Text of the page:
Friday, 6 August 2010

New TV Portal

It looks like ProSiebenSat.1 and RTL are cooperating on an new online portal which will allow users to watch a big selection of TV programmes and films without cost. For a German language report on these plans go to Private TV-Sender verbünden sich im Netz which is a report by

Diving for Pearls

OK, if you are interested in diving for pearls you've probably come to the wrong place. I want to draw attention to an interesting German language site with plenty of treasures for the culturally minded. describes itself as Online Kulturmagazin mit Presseschauen, Rezension, Autorenliste, Feuillton.

Their Links page includes access to a very comprehensive links listing of just about every publisher on the web. I have found some offering free e-books to download. They also list by country the most important Zeitungen, Zeitschrifte und Internetmagazine, Buchkritiken und Literaturmagazine.

Monday, 2 August 2010

The Potsdam Declaration

A few years ago I visited Cecilienhof in Potsdam and was able to see the rooms layed out as they were for the meetings for the Tripartite Conference which led to the Potsdam Declaration. The Conference ended 65 years ago today. There were nine meetings between 17 and 25 July and then a break while the results of the British general election were declared. On July 28 Clement Attlee returned to the Conference as Prime Minister, accompanied by the new Secretary of State for Foreign Affairs, Ernest Bevin. The Conference and the earlier one at Yalta shaped the course of post war history in Europe, particularly the eastern part, for four decades.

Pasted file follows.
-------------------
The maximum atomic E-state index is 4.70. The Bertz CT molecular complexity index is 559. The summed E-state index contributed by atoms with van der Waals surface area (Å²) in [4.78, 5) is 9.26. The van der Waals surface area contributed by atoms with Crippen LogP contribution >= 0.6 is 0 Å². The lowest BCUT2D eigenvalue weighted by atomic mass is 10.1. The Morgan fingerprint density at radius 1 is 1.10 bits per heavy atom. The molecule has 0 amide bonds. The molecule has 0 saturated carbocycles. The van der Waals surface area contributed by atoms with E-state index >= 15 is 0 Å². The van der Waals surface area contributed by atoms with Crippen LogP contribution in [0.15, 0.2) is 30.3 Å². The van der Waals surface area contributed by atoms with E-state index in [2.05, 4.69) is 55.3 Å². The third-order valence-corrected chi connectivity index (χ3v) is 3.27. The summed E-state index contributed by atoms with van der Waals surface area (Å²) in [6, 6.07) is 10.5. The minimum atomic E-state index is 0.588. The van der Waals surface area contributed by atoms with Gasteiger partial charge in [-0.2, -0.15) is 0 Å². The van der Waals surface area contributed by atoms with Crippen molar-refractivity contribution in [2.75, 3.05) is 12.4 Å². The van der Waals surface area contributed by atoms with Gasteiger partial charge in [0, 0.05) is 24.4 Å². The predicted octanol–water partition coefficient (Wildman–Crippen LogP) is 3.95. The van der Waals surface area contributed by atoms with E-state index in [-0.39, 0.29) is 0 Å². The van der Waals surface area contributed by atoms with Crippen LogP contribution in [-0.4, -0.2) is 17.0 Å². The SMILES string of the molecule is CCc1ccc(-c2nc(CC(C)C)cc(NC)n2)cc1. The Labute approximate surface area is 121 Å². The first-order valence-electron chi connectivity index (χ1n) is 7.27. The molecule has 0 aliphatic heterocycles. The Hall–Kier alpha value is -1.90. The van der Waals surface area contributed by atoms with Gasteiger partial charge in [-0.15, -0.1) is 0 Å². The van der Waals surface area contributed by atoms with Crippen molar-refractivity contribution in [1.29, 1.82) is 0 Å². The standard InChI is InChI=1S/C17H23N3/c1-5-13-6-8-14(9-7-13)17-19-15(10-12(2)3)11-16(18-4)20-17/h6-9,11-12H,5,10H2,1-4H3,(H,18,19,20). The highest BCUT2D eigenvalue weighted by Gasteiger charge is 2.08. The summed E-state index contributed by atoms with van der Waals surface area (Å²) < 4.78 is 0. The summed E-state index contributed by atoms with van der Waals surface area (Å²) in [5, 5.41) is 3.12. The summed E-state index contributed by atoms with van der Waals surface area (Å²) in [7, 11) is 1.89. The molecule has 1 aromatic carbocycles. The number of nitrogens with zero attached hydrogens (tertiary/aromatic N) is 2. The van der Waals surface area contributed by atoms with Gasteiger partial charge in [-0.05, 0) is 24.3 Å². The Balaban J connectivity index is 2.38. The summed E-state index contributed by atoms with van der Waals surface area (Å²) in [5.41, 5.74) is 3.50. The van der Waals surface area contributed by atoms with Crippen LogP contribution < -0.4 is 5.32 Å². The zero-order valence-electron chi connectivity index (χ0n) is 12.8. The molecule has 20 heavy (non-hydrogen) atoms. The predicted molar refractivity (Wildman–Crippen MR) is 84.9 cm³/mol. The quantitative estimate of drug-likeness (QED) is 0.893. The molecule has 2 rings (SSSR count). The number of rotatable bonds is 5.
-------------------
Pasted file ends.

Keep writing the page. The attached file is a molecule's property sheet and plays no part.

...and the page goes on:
For material in German on das Potsdamer Abkommen or die Potsdamer Konferenz see or the website of  the "Deutschen Historischen Museums"

Sunday, 1 August 2010

The quick brown fox

If you have ever tried to learn to touch type you have probably come across the sentence "The quick brown fox jumps over the lazy dog" which uses all 26 letters of the Latin alphabet. Listening to a German podcast this morning I discovered there is a German word for this. Es ist ein Pangramm. Ein Satz, der alle Buchstaben des Alphabets enthält. I expect it's pangramme in English - confusing as the German plural is Pangramme. Both pan and gramm come from Greek words.

Although the podcast gave some German examples I wasn't bright enough to note them down. It was before my second coffee of the day! So Wikipedia to the rescue - I looked up Pangramm and there they were, including Pangramme mit äöü und ß